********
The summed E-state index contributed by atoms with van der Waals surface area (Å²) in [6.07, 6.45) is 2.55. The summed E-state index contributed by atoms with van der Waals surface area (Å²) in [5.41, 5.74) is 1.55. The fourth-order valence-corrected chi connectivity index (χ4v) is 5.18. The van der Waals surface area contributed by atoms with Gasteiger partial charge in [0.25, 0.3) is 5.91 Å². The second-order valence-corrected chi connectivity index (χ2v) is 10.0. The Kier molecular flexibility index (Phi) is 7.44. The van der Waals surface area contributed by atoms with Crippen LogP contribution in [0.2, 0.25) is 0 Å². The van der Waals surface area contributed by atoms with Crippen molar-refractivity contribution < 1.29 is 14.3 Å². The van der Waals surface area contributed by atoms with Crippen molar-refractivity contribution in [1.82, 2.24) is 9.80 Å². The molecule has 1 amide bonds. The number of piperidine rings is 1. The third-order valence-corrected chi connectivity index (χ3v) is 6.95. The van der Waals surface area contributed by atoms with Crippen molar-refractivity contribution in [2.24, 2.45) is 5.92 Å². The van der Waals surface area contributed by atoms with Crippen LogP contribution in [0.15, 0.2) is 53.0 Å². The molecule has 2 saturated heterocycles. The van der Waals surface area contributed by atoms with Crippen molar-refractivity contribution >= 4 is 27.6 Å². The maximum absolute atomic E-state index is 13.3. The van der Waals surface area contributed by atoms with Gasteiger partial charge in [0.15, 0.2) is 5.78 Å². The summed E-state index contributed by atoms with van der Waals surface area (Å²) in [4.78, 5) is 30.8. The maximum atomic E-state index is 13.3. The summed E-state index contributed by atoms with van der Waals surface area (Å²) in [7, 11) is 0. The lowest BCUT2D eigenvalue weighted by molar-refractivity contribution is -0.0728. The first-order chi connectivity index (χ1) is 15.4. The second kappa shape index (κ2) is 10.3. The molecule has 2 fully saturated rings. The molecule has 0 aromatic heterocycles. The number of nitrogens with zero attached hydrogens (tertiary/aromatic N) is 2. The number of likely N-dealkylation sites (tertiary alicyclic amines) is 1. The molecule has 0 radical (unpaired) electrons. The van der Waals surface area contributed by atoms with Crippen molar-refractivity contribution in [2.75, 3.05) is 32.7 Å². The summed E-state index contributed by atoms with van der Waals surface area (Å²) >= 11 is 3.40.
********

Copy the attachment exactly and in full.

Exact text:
The summed E-state index contributed by atoms with van der Waals surface area (Å²) in [6.07, 6.45) is 2.55. The summed E-state index contributed by atoms with van der Waals surface area (Å²) in [5.41, 5.74) is 1.55. The fourth-order valence-corrected chi connectivity index (χ4v) is 5.18. The van der Waals surface area contributed by atoms with Gasteiger partial charge in [0.25, 0.3) is 5.91 Å². The second-order valence-corrected chi connectivity index (χ2v) is 10.0. The Kier molecular flexibility index (Phi) is 7.44. The van der Waals surface area contributed by atoms with Crippen LogP contribution in [0.2, 0.25) is 0 Å². The van der Waals surface area contributed by atoms with Crippen molar-refractivity contribution < 1.29 is 14.3 Å². The van der Waals surface area contributed by atoms with Crippen molar-refractivity contribution in [1.82, 2.24) is 9.80 Å². The molecule has 1 amide bonds. The number of piperidine rings is 1. The third-order valence-corrected chi connectivity index (χ3v) is 6.95. The van der Waals surface area contributed by atoms with Crippen molar-refractivity contribution in [2.24, 2.45) is 5.92 Å². The van der Waals surface area contributed by atoms with Crippen LogP contribution in [0.15, 0.2) is 53.0 Å². The molecule has 2 saturated heterocycles. The van der Waals surface area contributed by atoms with Crippen molar-refractivity contribution >= 4 is 27.6 Å². The maximum absolute atomic E-state index is 13.3. The van der Waals surface area contributed by atoms with Gasteiger partial charge in [0.15, 0.2) is 5.78 Å². The summed E-state index contributed by atoms with van der Waals surface area (Å²) in [4.78, 5) is 30.8. The maximum atomic E-state index is 13.3. The summed E-state index contributed by atoms with van der Waals surface area (Å²) in [7, 11) is 0. The lowest BCUT2D eigenvalue weighted by molar-refractivity contribution is -0.0728. The first-order chi connectivity index (χ1) is 15.4. The second kappa shape index (κ2) is 10.3. The molecule has 2 fully saturated rings. The molecule has 0 aromatic heterocycles. The number of nitrogens with zero attached hydrogens (tertiary/aromatic N) is 2. The number of likely N-dealkylation sites (tertiary alicyclic amines) is 1. The molecule has 0 radical (unpaired) electrons. The van der Waals surface area contributed by atoms with Crippen molar-refractivity contribution in [2.75, 3.05) is 32.7 Å². The summed E-state index contributed by atoms with van der Waals surface area (Å²) >= 11 is 3.40.